Ozone levels above the Arctic reached their lowest point since 2011 back in March, due to ozone-depleting substances lingering in the atmosphere and a cold winter and intense polar vortex in the stratosphere, according to WMO spokesperson Clare Nullis.
— Copernicus ECMWF (@CopernicusECMWF) April 23, 2020
According to Science Direct, a “polar vortex refers to a region of the winter polar stratosphere characterized by high nearly zonal westerly winds and isolation from the rest of stratosphere.” The low temperatures caused by a polar vortex result in polar stratospheric clouds, which combine with polar stratospheric air to result in chlorine and bromine reactions that lead to ozone depletion.
"These two factors combined to give a very high level of depletion which was worse than we saw in 2011. It's now back to normal again ... the ozone hole has closed,” Nullis said during a UN briefing in Geneva, Switzerland.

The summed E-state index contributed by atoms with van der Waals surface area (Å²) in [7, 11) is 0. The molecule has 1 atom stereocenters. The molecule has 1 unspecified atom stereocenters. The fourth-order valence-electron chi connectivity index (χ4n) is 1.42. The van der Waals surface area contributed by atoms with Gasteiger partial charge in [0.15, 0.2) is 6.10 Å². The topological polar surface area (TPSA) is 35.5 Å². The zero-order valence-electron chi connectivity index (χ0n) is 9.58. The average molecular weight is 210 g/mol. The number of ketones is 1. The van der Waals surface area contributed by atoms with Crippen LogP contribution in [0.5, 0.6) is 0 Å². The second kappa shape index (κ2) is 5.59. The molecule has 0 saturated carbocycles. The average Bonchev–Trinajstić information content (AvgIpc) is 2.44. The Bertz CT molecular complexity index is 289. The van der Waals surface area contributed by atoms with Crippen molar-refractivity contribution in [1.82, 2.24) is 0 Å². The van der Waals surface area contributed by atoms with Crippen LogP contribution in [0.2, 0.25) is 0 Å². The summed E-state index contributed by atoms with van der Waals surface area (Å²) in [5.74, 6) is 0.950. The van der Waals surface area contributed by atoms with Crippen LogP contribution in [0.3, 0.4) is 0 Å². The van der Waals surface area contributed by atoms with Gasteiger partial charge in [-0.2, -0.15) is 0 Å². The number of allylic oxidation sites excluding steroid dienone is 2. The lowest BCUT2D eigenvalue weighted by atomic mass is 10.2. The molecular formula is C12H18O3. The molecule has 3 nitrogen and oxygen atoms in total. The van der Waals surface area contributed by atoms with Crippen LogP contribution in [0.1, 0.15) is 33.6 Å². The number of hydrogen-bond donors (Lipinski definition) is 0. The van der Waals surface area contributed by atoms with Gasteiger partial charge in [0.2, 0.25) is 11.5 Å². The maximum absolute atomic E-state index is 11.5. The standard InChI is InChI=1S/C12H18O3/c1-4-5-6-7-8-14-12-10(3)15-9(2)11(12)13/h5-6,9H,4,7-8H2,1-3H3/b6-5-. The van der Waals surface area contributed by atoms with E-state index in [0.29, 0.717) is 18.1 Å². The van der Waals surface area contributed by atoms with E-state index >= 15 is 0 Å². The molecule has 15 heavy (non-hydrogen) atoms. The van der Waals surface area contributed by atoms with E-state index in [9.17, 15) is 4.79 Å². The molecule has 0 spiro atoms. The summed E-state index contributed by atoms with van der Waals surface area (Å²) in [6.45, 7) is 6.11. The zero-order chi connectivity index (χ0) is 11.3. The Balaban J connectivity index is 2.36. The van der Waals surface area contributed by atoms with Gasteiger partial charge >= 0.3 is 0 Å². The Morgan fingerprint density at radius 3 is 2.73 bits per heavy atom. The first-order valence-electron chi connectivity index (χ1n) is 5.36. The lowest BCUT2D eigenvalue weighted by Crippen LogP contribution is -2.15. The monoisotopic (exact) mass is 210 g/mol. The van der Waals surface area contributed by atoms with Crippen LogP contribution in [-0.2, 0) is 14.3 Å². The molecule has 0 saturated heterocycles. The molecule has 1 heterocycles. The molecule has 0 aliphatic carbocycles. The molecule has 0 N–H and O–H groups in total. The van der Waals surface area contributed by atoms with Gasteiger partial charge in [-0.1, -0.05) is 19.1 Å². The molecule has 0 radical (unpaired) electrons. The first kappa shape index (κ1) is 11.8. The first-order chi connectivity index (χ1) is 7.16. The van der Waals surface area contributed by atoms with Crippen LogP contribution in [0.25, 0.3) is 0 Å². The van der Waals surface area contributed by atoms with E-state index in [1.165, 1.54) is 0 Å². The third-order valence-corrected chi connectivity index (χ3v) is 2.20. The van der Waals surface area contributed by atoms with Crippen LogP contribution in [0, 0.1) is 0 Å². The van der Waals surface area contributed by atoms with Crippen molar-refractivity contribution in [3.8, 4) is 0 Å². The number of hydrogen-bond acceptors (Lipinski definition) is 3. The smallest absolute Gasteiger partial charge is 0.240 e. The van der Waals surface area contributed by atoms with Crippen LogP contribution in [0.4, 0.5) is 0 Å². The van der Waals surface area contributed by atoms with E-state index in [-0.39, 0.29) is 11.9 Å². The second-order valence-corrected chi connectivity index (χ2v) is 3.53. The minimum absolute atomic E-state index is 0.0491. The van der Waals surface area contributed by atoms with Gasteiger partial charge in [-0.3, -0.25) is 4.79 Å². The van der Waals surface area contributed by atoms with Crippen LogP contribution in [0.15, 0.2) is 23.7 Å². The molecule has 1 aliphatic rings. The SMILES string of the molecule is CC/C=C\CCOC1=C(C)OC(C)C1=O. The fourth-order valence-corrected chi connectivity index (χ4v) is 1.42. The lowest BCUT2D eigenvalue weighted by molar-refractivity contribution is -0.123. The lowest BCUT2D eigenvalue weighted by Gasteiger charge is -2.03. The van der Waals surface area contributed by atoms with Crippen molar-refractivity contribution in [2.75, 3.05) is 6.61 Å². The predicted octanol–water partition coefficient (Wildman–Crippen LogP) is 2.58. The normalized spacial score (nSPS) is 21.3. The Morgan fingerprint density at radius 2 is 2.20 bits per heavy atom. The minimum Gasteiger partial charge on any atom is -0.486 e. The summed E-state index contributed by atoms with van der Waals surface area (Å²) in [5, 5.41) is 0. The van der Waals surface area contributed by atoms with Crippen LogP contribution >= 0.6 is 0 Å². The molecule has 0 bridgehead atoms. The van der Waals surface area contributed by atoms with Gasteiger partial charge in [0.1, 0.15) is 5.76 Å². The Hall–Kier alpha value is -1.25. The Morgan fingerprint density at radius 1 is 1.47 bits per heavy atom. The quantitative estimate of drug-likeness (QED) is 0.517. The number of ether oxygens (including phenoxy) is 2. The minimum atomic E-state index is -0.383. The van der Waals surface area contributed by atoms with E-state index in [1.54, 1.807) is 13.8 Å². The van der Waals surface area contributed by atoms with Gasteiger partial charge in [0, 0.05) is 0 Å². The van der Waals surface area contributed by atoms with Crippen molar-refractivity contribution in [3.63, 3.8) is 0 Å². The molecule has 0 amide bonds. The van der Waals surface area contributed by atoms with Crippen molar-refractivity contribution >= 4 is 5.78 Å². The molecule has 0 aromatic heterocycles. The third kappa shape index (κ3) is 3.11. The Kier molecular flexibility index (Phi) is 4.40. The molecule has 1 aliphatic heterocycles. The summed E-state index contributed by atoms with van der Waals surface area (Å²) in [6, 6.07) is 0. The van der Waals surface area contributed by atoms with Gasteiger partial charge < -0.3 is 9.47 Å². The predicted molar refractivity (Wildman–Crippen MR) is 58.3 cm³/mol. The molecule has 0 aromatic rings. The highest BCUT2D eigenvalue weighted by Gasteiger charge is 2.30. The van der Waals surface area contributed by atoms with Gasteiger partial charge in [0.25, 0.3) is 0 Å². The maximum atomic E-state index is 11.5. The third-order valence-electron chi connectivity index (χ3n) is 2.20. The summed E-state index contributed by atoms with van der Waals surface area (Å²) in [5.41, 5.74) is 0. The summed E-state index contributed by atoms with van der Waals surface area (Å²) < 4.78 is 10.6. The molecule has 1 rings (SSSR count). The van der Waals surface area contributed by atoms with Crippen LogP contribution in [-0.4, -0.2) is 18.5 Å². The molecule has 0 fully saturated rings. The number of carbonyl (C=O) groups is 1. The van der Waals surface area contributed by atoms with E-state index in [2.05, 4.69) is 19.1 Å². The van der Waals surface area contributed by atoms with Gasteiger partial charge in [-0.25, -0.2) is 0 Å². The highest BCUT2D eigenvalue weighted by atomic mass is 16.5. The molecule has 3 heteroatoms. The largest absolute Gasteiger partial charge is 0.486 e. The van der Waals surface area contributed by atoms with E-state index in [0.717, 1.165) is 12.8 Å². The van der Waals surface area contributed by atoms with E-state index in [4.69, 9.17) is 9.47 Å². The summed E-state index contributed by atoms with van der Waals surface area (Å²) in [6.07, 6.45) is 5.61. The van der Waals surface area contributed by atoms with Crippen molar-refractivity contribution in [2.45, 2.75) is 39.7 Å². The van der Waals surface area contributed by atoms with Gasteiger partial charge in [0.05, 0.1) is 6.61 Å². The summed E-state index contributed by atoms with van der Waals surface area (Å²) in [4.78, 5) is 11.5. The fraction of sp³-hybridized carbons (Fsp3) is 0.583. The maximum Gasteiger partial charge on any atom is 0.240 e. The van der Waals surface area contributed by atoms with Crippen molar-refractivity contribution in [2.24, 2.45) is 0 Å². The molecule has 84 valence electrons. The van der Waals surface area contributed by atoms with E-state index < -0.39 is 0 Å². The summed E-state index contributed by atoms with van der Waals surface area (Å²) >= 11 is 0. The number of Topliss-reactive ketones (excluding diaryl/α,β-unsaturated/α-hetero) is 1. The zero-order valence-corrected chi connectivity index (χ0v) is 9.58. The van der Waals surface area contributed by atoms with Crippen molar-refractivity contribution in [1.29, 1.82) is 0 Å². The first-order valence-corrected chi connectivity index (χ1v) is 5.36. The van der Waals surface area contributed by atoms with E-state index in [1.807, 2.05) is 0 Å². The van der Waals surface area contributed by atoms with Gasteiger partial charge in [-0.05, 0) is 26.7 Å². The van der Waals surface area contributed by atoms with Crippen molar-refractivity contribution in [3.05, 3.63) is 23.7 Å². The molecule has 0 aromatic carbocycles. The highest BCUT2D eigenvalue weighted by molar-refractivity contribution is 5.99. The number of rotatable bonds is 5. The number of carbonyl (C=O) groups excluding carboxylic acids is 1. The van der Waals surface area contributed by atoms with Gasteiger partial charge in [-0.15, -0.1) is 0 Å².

However, when asked whether the ozone layer hole had closed due to COVID-19 pandemic-related restrictions on business and travel, which have decreased air pollution, Nullis revealed that the phenomenon was “completely unrelated to COVID.”
"Actually, COVID19 and the associated lockdowns probably had nothing to do with this," a Sunday Twitter post by the Copernicus Atmospheric Monitoring Service reads. "It's been driven by an unusually strong and long-lived polar vortex, and isn't related to air quality changes."
— Copernicus ECMWF (@CopernicusECMWF) April 26, 2020
Ozone depletion in the upper atmosphere is caused by substances known as chlorofluorocarbons (CFCs), which are made of of carbon, chlorine and fluorine molecules and are typically found in aerosol sprays, blowing agents for foams and packing materials, solvents and refrigerants.
The Montreal Protocol of September 1987, which has been signed by 197 countries, including Canada, the US and China, is an international treaty intended to protect the ozone layer by banning CFCs.